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The Secret is Out: Lasers Can Save Your Teeth

By Robert H. Gregg II, DDS on April 21, 2016 in Gum Disease, LANAP Protocol

85% of US adults have gum disease. And you just found out that you are one of them.

Great. Now What?

There are a variety of treatment options, all with a common goal: killing the germs, removing the infection and closing up the pockets.

The first recommendation for treatment for the early stages of periodontal disease is usually deep cleaning of all your teeth. Your dental care professional divides the mouth into four quadrants and treats each one in turn. After numbing the gums, the dentist or hygienist cleans the root surfaces below the gum line of your teeth to remove calculus, as well as smooth and reduce the germs on the root. Also known as scaling & root planing, the treatment attempts to stop infection for progressing. However, it cannot regrow any lost bone or collagen or close the pocket that has formed there. Bacteria can still collect in the spaces between the tooth and gum, allowing germs to multiply and attack the collagen and bone again.

If your early stage gum infection treatment does not work entirely or the disease is moderate or severe, which means many more germs are present than the early stages, your dentist may recommend gum surgery.

There are two kinds of gum surgery, traditional surgery and laser surgery.

Traditional Surgery

Regular or traditional periodontal surgery involves the use of a scalpel to cut and push back the gums to access the tooth root, root cleaning, bone shaping, and then stitching the gums back together at a lower level. The gums may be cut down to reduce the height of the pocket.

Scalpel and suture surgery carries risks. Dental surgeons must inform the patient of possible risks such as the necessity to remove so-called “hopeless” teeth, post-operative pain, infections, and the exposure of the tooth root surfaces, which can lead to sensitivity to cold, hot, spicy foods or liquids. The dentist who performs conventional surgery must also prepare the patient for the higher risk for cavities on the roots of teeth now exposed as a result of the treatment.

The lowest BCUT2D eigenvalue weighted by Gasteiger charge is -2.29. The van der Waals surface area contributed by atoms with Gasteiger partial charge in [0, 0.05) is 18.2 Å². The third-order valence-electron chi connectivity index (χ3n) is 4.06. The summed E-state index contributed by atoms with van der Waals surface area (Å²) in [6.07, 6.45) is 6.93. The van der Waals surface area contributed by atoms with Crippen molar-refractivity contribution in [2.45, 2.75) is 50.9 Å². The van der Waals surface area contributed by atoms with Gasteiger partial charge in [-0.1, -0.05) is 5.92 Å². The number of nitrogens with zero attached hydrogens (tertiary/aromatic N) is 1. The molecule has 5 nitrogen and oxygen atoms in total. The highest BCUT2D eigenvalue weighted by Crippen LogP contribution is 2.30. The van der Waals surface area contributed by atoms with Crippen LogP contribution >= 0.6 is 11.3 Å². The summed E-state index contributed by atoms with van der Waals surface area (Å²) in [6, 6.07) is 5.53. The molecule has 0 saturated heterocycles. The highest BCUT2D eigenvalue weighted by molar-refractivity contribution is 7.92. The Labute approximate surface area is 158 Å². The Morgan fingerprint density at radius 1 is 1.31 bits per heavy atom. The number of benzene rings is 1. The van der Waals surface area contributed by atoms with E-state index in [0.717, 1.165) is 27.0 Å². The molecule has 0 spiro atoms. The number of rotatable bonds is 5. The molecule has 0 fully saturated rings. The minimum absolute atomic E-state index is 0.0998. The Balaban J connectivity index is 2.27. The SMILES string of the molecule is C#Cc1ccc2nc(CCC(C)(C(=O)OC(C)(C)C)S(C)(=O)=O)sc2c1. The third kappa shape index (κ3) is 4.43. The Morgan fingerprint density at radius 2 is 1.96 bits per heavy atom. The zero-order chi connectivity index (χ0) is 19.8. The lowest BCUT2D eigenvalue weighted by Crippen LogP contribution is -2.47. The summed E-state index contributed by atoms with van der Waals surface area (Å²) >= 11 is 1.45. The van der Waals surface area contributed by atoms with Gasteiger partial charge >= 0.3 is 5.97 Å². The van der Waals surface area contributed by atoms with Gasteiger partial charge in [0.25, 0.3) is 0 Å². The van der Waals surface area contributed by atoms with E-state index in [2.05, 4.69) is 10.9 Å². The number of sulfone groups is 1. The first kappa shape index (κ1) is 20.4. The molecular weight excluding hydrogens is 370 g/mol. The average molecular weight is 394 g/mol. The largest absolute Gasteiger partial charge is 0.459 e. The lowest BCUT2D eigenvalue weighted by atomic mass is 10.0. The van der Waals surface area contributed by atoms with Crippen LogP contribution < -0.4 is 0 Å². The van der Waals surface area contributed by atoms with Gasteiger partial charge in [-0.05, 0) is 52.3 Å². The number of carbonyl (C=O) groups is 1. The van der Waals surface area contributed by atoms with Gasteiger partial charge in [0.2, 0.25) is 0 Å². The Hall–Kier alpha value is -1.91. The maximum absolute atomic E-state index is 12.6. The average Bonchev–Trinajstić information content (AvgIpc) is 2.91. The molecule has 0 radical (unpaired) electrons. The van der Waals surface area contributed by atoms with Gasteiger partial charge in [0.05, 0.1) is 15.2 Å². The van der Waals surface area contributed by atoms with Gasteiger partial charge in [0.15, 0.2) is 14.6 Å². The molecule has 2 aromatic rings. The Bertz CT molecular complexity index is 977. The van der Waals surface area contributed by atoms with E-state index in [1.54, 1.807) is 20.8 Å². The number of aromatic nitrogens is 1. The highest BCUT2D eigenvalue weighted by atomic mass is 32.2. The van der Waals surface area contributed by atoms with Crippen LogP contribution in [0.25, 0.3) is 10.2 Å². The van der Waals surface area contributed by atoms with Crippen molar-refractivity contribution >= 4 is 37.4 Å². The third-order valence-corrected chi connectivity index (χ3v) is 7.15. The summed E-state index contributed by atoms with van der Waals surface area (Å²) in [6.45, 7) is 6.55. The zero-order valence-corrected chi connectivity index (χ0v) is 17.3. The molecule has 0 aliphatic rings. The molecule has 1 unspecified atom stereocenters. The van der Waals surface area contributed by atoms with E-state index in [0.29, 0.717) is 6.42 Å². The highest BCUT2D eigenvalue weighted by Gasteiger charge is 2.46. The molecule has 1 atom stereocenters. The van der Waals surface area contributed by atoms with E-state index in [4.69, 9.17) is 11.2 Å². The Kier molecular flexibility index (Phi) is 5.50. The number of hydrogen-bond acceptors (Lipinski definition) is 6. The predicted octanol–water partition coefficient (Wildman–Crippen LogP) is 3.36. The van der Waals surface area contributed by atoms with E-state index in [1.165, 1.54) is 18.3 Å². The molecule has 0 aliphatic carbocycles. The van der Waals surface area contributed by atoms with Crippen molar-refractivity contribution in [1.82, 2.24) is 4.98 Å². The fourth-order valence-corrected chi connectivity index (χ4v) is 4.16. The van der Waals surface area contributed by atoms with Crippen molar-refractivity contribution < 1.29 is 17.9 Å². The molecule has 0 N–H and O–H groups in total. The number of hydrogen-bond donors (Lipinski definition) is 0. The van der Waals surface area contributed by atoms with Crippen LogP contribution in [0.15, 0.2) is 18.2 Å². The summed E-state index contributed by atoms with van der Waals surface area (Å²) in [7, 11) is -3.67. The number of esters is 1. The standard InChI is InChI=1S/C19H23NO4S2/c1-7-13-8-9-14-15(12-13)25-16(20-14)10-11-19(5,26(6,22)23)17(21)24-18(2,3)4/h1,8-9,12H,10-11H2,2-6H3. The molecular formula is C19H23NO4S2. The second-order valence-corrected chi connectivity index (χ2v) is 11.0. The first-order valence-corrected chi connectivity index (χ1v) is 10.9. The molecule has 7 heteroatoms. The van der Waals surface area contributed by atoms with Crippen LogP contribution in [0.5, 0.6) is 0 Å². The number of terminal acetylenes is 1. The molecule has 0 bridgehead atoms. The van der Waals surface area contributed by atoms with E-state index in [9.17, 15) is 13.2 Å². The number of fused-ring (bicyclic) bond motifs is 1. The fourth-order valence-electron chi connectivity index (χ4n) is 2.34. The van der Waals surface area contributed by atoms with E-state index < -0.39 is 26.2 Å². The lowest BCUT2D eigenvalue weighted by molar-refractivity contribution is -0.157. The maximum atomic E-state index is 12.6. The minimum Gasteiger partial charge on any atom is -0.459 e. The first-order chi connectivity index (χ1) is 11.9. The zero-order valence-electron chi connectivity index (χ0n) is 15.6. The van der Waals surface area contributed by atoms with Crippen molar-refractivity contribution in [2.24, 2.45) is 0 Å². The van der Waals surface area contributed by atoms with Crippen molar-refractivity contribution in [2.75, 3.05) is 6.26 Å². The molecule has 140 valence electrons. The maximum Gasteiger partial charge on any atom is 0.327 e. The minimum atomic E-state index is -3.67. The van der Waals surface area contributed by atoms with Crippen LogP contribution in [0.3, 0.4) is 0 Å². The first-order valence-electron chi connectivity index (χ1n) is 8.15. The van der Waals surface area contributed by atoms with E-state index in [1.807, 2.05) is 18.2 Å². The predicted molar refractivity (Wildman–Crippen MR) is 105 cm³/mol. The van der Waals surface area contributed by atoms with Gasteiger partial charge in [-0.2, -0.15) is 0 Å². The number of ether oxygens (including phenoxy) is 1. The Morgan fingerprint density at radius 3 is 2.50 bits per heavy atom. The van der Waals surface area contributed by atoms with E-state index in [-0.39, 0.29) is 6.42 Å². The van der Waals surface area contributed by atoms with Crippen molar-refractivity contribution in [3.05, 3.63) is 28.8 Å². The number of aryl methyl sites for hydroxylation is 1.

LANAP Laser Gum Surgery

Similar to the benefits seen in arthroscopic surgeries, periodontal laser therapies are less invasive, less painful, and offer faster recovery. The only laser-based surgery with FDA clearance for True Regeneration™ to regenerate tissues lost to gum disease and “peer-reviewed” science is the LANAP® protocol.

The LANAP protocol is a tissue preserving, regenerative and bone building procedure. No tissue is subtracted, or gum tissue is reduced to a lower level on purpose. The PerioLase® MVP-7™ is the only laser approved for this treatment. The PerioLase MVP-7 uses a specific wavelength to target and destroy dark colored p. gingivalis bacteria – a main contributor to gum disease.

The PerioLase MVP-7 is a pulsed Nd:YAG laser that kills the germs over a large area of the infected root, tissues, and bone. It does this with laser light tuned to the harmful bacteria shining through the contaminated areas like a flashlight shines through the back of your hand—killing germs as the laser beam penetrates and sees only the bad germs and infected tissue. Kill rates of disease-producing germs have been reported as high as 99.9% in the scientific literature.

To perform the LANAP laser treatment, the dentist inserts a fiber, the thinness of three human hairs, into the infected pocket to kill germs and infected tissue. Next, calculus is removed with an ultrasonic root cleaner instead of using hand tools for scraping. Finally, laser energy is used to warm the stem cell containing blood in the pocket. This laser warming makes the soft gum pocket tissues “sticky” and creates a seal of the tissues against the tooth root. This jello-like seal protects the pocket from germs and plaque from getting into the now cleaned and disinfected pocket to begin the healing process.

In addition to killing the bacteria and infection, the LANAP protocol also stimulates stem cells in the tissues to form new connective tissues, collagen and bone. Your body’s healing process can then regenerate the previously lost native structures–ligaments and bone–around the tooth.

The LANAP laser treatment stimulates stem cells in the tissues to form new connective tissues, collagen and bone lost to gum disease.

Ask Your Doctor What’s Right for You

The bad news is that you just found out that you are one of the millions of Americans suffering from gum disease. The good news is that moderate to severe periodontal disease is treatable. Traditional surgery has long been the only option. However, the FDA-cleared LANAP protocol is a laser surgery option that facilitates a less painful, more successful treatment with a shorter recovery time.

Ask your dentist about your treatment options, or click here for a LANAP clinician.

Robert H. Gregg II, DDS is a co-developer of the PerioLase® MVP-7™ pulsed Nd:YAG laser and the LANAP protocol. Dr. Gregg is a co-founder of Millennium Dental Technologies, Inc. and is the Program Director of the Institute for Advanced Laser Dentistry. Recognized as one of the top 250 Leaders in Dental Education by Dentistry Today for 2009-2012, he is a peer-review member of the Dentistry Today CE Editorial Board. He maintains a private practice in Cerritos, California.


“CDC: Half of American Adults Have Periodontal Disease.” www. Web. 15 April 2016. <>.

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One response to “The Secret is Out: Lasers Can Save Your Teeth”

  1. Nice Article…Very interesting to read this article. I have learned some new information. Thanks for sharing.

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